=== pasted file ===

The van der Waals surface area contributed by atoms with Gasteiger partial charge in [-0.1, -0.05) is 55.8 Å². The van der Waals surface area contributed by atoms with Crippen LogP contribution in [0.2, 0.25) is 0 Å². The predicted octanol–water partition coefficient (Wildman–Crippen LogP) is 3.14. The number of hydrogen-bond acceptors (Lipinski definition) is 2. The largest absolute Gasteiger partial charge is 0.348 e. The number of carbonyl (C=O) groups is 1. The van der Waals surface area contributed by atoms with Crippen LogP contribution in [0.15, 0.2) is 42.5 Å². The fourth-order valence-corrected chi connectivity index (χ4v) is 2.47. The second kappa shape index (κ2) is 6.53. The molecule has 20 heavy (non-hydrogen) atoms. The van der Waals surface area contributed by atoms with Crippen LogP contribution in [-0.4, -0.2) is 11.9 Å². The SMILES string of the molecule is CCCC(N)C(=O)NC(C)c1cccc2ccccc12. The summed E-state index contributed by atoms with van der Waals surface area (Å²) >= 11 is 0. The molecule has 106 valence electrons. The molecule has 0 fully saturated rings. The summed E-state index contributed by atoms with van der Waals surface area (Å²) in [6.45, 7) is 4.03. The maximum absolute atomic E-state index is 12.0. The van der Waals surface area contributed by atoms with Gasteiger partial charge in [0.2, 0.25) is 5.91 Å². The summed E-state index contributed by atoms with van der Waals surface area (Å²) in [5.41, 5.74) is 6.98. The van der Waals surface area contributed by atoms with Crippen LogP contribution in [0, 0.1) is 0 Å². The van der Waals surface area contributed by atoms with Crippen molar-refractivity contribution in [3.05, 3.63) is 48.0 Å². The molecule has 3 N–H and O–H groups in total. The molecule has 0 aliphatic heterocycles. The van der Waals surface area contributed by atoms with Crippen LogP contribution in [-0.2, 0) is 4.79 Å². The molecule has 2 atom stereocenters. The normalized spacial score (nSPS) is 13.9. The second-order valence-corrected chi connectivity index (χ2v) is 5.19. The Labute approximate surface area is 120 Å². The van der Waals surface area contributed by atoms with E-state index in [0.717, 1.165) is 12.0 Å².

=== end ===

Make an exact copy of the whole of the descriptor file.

The van der Waals surface area contributed by atoms with Gasteiger partial charge in [-0.1, -0.05) is 55.8 Å². The van der Waals surface area contributed by atoms with Crippen LogP contribution in [0.2, 0.25) is 0 Å². The predicted octanol–water partition coefficient (Wildman–Crippen LogP) is 3.14. The number of hydrogen-bond acceptors (Lipinski definition) is 2. The largest absolute Gasteiger partial charge is 0.348 e. The number of carbonyl (C=O) groups is 1. The van der Waals surface area contributed by atoms with Crippen LogP contribution in [0.15, 0.2) is 42.5 Å². The fourth-order valence-corrected chi connectivity index (χ4v) is 2.47. The second kappa shape index (κ2) is 6.53. The molecule has 20 heavy (non-hydrogen) atoms. The van der Waals surface area contributed by atoms with Crippen LogP contribution in [-0.4, -0.2) is 11.9 Å². The SMILES string of the molecule is CCCC(N)C(=O)NC(C)c1cccc2ccccc12. The summed E-state index contributed by atoms with van der Waals surface area (Å²) >= 11 is 0. The molecule has 106 valence electrons. The molecule has 0 fully saturated rings. The summed E-state index contributed by atoms with van der Waals surface area (Å²) in [6.45, 7) is 4.03. The maximum absolute atomic E-state index is 12.0. The van der Waals surface area contributed by atoms with Gasteiger partial charge in [0.2, 0.25) is 5.91 Å². The summed E-state index contributed by atoms with van der Waals surface area (Å²) in [5.41, 5.74) is 6.98. The van der Waals surface area contributed by atoms with Crippen LogP contribution in [0, 0.1) is 0 Å². The van der Waals surface area contributed by atoms with Crippen molar-refractivity contribution in [3.05, 3.63) is 48.0 Å². The molecule has 3 N–H and O–H groups in total. The molecule has 0 aliphatic heterocycles. The van der Waals surface area contributed by atoms with Crippen LogP contribution in [-0.2, 0) is 4.79 Å². The molecule has 2 atom stereocenters. The normalized spacial score (nSPS) is 13.9. The second-order valence-corrected chi connectivity index (χ2v) is 5.19. The Labute approximate surface area is 120 Å². The van der Waals surface area contributed by atoms with E-state index in [0.717, 1.165) is 12.0 Å².